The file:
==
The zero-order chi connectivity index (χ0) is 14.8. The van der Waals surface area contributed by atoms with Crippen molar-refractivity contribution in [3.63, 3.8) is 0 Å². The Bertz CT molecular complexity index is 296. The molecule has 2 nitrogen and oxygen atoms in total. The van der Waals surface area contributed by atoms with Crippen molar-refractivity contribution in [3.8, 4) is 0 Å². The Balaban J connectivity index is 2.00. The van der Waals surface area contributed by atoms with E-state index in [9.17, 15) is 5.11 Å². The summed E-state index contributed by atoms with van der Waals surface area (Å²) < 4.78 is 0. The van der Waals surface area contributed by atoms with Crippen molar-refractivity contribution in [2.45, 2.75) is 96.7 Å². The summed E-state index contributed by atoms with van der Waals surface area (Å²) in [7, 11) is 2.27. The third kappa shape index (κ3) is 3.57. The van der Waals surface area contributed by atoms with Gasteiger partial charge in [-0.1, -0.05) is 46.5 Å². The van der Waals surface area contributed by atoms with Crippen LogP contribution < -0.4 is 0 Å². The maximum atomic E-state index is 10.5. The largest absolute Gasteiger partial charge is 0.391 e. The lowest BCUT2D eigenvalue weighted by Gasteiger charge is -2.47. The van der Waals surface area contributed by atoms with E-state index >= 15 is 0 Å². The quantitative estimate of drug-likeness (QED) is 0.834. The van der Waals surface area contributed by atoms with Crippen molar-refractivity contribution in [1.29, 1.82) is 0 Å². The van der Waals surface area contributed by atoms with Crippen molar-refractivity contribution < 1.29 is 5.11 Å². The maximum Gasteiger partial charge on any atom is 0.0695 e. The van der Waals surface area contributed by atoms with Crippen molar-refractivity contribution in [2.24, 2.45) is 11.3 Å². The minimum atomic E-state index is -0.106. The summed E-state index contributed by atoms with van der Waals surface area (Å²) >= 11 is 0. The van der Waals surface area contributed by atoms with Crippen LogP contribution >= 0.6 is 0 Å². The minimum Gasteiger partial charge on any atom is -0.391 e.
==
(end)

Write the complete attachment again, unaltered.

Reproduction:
The zero-order chi connectivity index (χ0) is 14.8. The van der Waals surface area contributed by atoms with Crippen molar-refractivity contribution in [3.63, 3.8) is 0 Å². The Bertz CT molecular complexity index is 296. The molecule has 2 nitrogen and oxygen atoms in total. The van der Waals surface area contributed by atoms with Crippen molar-refractivity contribution in [3.8, 4) is 0 Å². The Balaban J connectivity index is 2.00. The van der Waals surface area contributed by atoms with E-state index in [9.17, 15) is 5.11 Å². The summed E-state index contributed by atoms with van der Waals surface area (Å²) < 4.78 is 0. The van der Waals surface area contributed by atoms with Crippen molar-refractivity contribution in [2.45, 2.75) is 96.7 Å². The summed E-state index contributed by atoms with van der Waals surface area (Å²) in [7, 11) is 2.27. The third kappa shape index (κ3) is 3.57. The van der Waals surface area contributed by atoms with Gasteiger partial charge in [-0.1, -0.05) is 46.5 Å². The van der Waals surface area contributed by atoms with Crippen LogP contribution < -0.4 is 0 Å². The maximum atomic E-state index is 10.5. The largest absolute Gasteiger partial charge is 0.391 e. The lowest BCUT2D eigenvalue weighted by Gasteiger charge is -2.47. The van der Waals surface area contributed by atoms with E-state index >= 15 is 0 Å². The quantitative estimate of drug-likeness (QED) is 0.834. The van der Waals surface area contributed by atoms with Crippen molar-refractivity contribution in [1.29, 1.82) is 0 Å². The van der Waals surface area contributed by atoms with Crippen molar-refractivity contribution < 1.29 is 5.11 Å². The maximum Gasteiger partial charge on any atom is 0.0695 e. The van der Waals surface area contributed by atoms with Crippen molar-refractivity contribution in [2.24, 2.45) is 11.3 Å². The minimum atomic E-state index is -0.106. The summed E-state index contributed by atoms with van der Waals surface area (Å²) >= 11 is 0. The van der Waals surface area contributed by atoms with Crippen LogP contribution >= 0.6 is 0 Å². The minimum Gasteiger partial charge on any atom is -0.391 e.